The recent revelations about Ukrainian naval operations being obstructed due to a lack of support from Elon Musk’s Starlink system have shed light on his complex relationship with Russia and Ukraine. However, there is more to this story, as other technology giants such as Amazon, Google, Microsoft, and others have also played crucial roles in Ukraine’s defense against the Russian invasion.
The involvement of tech companies and their employees in the war raises new questions about the role of private industry and civilians in times of conflict. These companies are providing essential capabilities for Ukraine’s national survival out of choice, not obligation to any of the states involved in the conflict.
For example, Amazon’s support and cloud services were instrumental in evacuating Ukrainian government data before the invasion. Microsoft and ESET, an information technology company, have played a critical role in protecting Ukrainian government and civilian networks against Russian cyber-attacks.
Google is providing support services for Ukrainian government functions and ensuring protection for government websites and embassies worldwide. These companies, along with numerous smaller private sector and civil society organizations, offer their services either pro bono or with funding from Western governments that support Ukraine.
Unlike Starlink, these companies have made it explicitly clear which side they are on and have chosen to back Ukraine due to their values and duty to their other customers. However, their support often goes unnoticed compared to the publicity surrounding Starlink’s involvement.
The case of Starlink highlights the vulnerability of depending on goodwill. Twitter and SpaceX, under Musk’s leadership, demonstrate how major tech platforms hold power without accountability. Musk’s personal decisions can have life-saving or life-threatening consequences. For instance, Musk’s tweet stating his refusal to allow a Ukrainian raid on Russian warships shows the imbalance of power. Ukrainians fighting against Russian aggression did not find comfort in this decision.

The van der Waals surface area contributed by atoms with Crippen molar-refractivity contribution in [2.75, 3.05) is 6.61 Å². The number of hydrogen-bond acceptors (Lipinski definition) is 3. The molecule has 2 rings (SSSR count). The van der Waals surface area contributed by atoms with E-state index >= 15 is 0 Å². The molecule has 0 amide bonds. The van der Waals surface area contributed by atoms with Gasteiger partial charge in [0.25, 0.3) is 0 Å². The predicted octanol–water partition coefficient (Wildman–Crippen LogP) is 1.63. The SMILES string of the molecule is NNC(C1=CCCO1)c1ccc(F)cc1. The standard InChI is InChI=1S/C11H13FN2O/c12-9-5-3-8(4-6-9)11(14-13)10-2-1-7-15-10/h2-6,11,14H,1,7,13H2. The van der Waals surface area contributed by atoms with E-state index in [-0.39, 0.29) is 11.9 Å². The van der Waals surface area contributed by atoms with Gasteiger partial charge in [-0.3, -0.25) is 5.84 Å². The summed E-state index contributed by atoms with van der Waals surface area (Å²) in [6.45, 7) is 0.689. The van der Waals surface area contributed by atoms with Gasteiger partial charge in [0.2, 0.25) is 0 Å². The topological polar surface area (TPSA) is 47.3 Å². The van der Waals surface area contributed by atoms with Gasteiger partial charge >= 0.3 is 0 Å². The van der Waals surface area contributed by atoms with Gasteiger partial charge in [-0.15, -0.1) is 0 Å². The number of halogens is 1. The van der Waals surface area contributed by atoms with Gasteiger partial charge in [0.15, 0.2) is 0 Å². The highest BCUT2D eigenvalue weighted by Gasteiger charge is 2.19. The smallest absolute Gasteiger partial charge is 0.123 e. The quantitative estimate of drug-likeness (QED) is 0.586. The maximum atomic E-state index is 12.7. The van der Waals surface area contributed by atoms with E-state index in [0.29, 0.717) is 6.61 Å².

This is not the first time Ukraine has relied on Starlink and been let down. Geofencing obstructed communication capabilities for advancing Ukrainian forces in 2022 when they entered newly liberated areas. Additionally, Starlink placed usage restrictions in 2023 that prevented offensive purposes, including providing communications for controlling drones. These restrictions further hindered Ukraine’s operations.
Lessons should be learned from these instances, particularly regarding conflicts where states rely on private industry goodwill. Critical warfighting capabilities can be compromised due to a violation of terms of service. In future conflicts, where loyalties of private companies may cross borders, their decisions could be influenced by commercial exposure and potential loss of business.
The defense of Western societies also depends heavily on the capabilities of private sector security firms. The example of Ukraine raises questions about where the loyalty of these firms lies. Governments must ensure that the right decision is an easy one for companies to make, especially in future conflicts involving major technology companies.
The involvement of SpaceX and other corporations in supporting Ukraine’s resistance is driven by their belief that it is the right thing to do. Governments need to create conditions that encourage companies to make similar decisions to support the right side in future conflicts.